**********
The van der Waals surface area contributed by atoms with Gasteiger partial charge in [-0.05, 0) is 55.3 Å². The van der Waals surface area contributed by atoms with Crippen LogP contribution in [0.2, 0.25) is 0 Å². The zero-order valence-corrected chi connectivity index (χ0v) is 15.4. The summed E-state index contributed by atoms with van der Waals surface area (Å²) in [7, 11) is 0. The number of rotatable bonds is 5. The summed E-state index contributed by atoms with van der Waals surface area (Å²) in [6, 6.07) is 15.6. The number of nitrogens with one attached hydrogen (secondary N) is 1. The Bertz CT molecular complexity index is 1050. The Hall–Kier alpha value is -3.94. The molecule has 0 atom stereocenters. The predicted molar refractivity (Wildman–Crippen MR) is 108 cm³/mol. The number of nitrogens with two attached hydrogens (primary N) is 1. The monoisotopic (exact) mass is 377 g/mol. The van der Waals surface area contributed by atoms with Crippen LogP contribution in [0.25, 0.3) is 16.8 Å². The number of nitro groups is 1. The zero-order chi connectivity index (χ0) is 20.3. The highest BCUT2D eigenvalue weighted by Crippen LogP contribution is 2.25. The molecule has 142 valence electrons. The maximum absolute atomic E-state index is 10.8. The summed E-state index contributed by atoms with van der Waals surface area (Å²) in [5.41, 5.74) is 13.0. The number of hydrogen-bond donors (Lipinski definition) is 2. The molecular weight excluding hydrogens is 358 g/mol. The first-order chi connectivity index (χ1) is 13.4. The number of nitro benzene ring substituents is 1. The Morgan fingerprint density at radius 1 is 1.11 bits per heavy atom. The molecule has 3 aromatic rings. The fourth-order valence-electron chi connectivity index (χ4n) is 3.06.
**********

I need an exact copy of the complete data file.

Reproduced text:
The van der Waals surface area contributed by atoms with Gasteiger partial charge in [-0.05, 0) is 55.3 Å². The van der Waals surface area contributed by atoms with Crippen LogP contribution in [0.2, 0.25) is 0 Å². The zero-order valence-corrected chi connectivity index (χ0v) is 15.4. The summed E-state index contributed by atoms with van der Waals surface area (Å²) in [7, 11) is 0. The number of rotatable bonds is 5. The summed E-state index contributed by atoms with van der Waals surface area (Å²) in [6, 6.07) is 15.6. The number of nitrogens with one attached hydrogen (secondary N) is 1. The Bertz CT molecular complexity index is 1050. The Hall–Kier alpha value is -3.94. The molecule has 0 atom stereocenters. The predicted molar refractivity (Wildman–Crippen MR) is 108 cm³/mol. The number of nitrogens with two attached hydrogens (primary N) is 1. The monoisotopic (exact) mass is 377 g/mol. The van der Waals surface area contributed by atoms with Crippen LogP contribution in [0.25, 0.3) is 16.8 Å². The number of nitro groups is 1. The zero-order chi connectivity index (χ0) is 20.3. The highest BCUT2D eigenvalue weighted by Crippen LogP contribution is 2.25. The molecule has 142 valence electrons. The maximum absolute atomic E-state index is 10.8. The summed E-state index contributed by atoms with van der Waals surface area (Å²) in [5.41, 5.74) is 13.0. The number of hydrogen-bond donors (Lipinski definition) is 2. The molecular weight excluding hydrogens is 358 g/mol. The first-order chi connectivity index (χ1) is 13.4. The number of nitro benzene ring substituents is 1. The Morgan fingerprint density at radius 1 is 1.11 bits per heavy atom. The molecule has 3 aromatic rings. The fourth-order valence-electron chi connectivity index (χ4n) is 3.06.